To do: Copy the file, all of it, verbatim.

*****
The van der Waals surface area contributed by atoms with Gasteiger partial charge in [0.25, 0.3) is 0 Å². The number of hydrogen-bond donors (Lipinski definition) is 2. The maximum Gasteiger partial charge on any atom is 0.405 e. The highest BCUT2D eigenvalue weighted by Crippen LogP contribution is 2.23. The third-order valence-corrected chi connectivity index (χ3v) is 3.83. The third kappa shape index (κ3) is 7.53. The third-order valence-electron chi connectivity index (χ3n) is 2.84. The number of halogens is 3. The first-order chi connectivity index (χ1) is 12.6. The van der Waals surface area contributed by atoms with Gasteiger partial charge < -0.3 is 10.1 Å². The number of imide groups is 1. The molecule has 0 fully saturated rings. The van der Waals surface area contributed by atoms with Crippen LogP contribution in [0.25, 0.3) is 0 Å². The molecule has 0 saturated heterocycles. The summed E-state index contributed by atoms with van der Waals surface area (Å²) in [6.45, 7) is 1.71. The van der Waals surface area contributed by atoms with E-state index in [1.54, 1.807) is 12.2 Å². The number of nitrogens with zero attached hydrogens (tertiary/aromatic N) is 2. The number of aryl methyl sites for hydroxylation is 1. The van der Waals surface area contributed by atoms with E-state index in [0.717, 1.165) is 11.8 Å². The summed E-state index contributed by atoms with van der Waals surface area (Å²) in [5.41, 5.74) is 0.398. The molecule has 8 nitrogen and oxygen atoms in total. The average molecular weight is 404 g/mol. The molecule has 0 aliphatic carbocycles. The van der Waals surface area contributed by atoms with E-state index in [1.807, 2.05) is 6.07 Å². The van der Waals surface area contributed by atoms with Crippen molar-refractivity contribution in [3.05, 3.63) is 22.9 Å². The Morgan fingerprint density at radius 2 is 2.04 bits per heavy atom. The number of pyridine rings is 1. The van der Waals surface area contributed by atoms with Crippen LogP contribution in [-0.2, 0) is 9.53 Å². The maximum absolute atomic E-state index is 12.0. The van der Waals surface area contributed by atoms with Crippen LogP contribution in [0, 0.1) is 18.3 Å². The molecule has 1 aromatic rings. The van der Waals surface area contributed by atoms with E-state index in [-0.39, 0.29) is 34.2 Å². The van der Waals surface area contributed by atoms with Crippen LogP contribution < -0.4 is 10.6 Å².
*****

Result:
The van der Waals surface area contributed by atoms with Gasteiger partial charge in [0.25, 0.3) is 0 Å². The number of hydrogen-bond donors (Lipinski definition) is 2. The maximum Gasteiger partial charge on any atom is 0.405 e. The highest BCUT2D eigenvalue weighted by Crippen LogP contribution is 2.23. The third-order valence-corrected chi connectivity index (χ3v) is 3.83. The third kappa shape index (κ3) is 7.53. The third-order valence-electron chi connectivity index (χ3n) is 2.84. The number of halogens is 3. The first-order chi connectivity index (χ1) is 12.6. The van der Waals surface area contributed by atoms with Gasteiger partial charge < -0.3 is 10.1 Å². The number of imide groups is 1. The molecule has 0 fully saturated rings. The van der Waals surface area contributed by atoms with Crippen LogP contribution in [0.25, 0.3) is 0 Å². The molecule has 0 saturated heterocycles. The summed E-state index contributed by atoms with van der Waals surface area (Å²) in [6.45, 7) is 1.71. The van der Waals surface area contributed by atoms with E-state index in [1.54, 1.807) is 12.2 Å². The number of nitrogens with zero attached hydrogens (tertiary/aromatic N) is 2. The number of aryl methyl sites for hydroxylation is 1. The van der Waals surface area contributed by atoms with E-state index in [0.717, 1.165) is 11.8 Å². The summed E-state index contributed by atoms with van der Waals surface area (Å²) in [5.41, 5.74) is 0.398. The molecule has 8 nitrogen and oxygen atoms in total. The average molecular weight is 404 g/mol. The molecule has 0 aliphatic carbocycles. The van der Waals surface area contributed by atoms with E-state index in [1.807, 2.05) is 6.07 Å². The van der Waals surface area contributed by atoms with Crippen molar-refractivity contribution in [3.05, 3.63) is 22.9 Å². The Morgan fingerprint density at radius 2 is 2.04 bits per heavy atom. The number of pyridine rings is 1. The van der Waals surface area contributed by atoms with Crippen LogP contribution in [-0.2, 0) is 9.53 Å². The maximum absolute atomic E-state index is 12.0. The van der Waals surface area contributed by atoms with Crippen LogP contribution in [0, 0.1) is 18.3 Å². The molecule has 1 aromatic rings. The van der Waals surface area contributed by atoms with E-state index in [-0.39, 0.29) is 34.2 Å². The van der Waals surface area contributed by atoms with Crippen LogP contribution < -0.4 is 10.6 Å².